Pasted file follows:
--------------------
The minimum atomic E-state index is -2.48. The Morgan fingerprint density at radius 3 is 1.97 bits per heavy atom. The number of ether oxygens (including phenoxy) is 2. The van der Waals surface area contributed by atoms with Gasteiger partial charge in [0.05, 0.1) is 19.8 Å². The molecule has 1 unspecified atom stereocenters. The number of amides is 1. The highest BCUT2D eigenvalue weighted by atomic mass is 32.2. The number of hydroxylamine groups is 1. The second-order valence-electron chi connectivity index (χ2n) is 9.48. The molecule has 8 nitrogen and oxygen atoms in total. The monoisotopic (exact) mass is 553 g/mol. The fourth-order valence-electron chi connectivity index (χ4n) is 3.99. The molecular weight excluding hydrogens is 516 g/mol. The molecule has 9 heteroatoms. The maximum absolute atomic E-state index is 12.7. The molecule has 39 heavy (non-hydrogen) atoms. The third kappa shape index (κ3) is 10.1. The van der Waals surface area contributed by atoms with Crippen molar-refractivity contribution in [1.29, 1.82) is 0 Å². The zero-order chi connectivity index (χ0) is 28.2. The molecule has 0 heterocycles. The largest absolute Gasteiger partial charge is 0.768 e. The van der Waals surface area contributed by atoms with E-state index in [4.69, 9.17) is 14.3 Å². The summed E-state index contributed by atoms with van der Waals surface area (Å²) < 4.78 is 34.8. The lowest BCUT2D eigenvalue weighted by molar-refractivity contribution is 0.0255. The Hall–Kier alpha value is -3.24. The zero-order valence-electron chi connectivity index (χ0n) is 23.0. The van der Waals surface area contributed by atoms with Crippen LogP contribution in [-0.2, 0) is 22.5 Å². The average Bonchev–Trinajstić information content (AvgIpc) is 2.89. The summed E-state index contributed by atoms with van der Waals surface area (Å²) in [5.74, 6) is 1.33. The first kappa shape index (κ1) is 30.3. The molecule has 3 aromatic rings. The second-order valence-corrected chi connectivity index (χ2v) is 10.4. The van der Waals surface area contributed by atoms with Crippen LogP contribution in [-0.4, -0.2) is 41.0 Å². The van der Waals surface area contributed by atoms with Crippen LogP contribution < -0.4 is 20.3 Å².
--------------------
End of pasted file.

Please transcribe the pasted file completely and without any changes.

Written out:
The minimum atomic E-state index is -2.48. The Morgan fingerprint density at radius 3 is 1.97 bits per heavy atom. The number of ether oxygens (including phenoxy) is 2. The van der Waals surface area contributed by atoms with Gasteiger partial charge in [0.05, 0.1) is 19.8 Å². The molecule has 1 unspecified atom stereocenters. The number of amides is 1. The highest BCUT2D eigenvalue weighted by atomic mass is 32.2. The number of hydroxylamine groups is 1. The second-order valence-electron chi connectivity index (χ2n) is 9.48. The molecule has 8 nitrogen and oxygen atoms in total. The monoisotopic (exact) mass is 553 g/mol. The fourth-order valence-electron chi connectivity index (χ4n) is 3.99. The molecular weight excluding hydrogens is 516 g/mol. The molecule has 9 heteroatoms. The maximum absolute atomic E-state index is 12.7. The molecule has 39 heavy (non-hydrogen) atoms. The third kappa shape index (κ3) is 10.1. The van der Waals surface area contributed by atoms with Crippen molar-refractivity contribution in [1.29, 1.82) is 0 Å². The zero-order chi connectivity index (χ0) is 28.2. The molecule has 0 heterocycles. The largest absolute Gasteiger partial charge is 0.768 e. The van der Waals surface area contributed by atoms with E-state index in [4.69, 9.17) is 14.3 Å². The summed E-state index contributed by atoms with van der Waals surface area (Å²) < 4.78 is 34.8. The lowest BCUT2D eigenvalue weighted by molar-refractivity contribution is 0.0255. The Hall–Kier alpha value is -3.24. The zero-order valence-electron chi connectivity index (χ0n) is 23.0. The van der Waals surface area contributed by atoms with Crippen LogP contribution in [-0.2, 0) is 22.5 Å². The average Bonchev–Trinajstić information content (AvgIpc) is 2.89. The summed E-state index contributed by atoms with van der Waals surface area (Å²) in [5.74, 6) is 1.33. The first kappa shape index (κ1) is 30.3. The molecule has 3 aromatic rings. The second-order valence-corrected chi connectivity index (χ2v) is 10.4. The van der Waals surface area contributed by atoms with Crippen LogP contribution in [-0.4, -0.2) is 41.0 Å². The van der Waals surface area contributed by atoms with Crippen LogP contribution < -0.4 is 20.3 Å².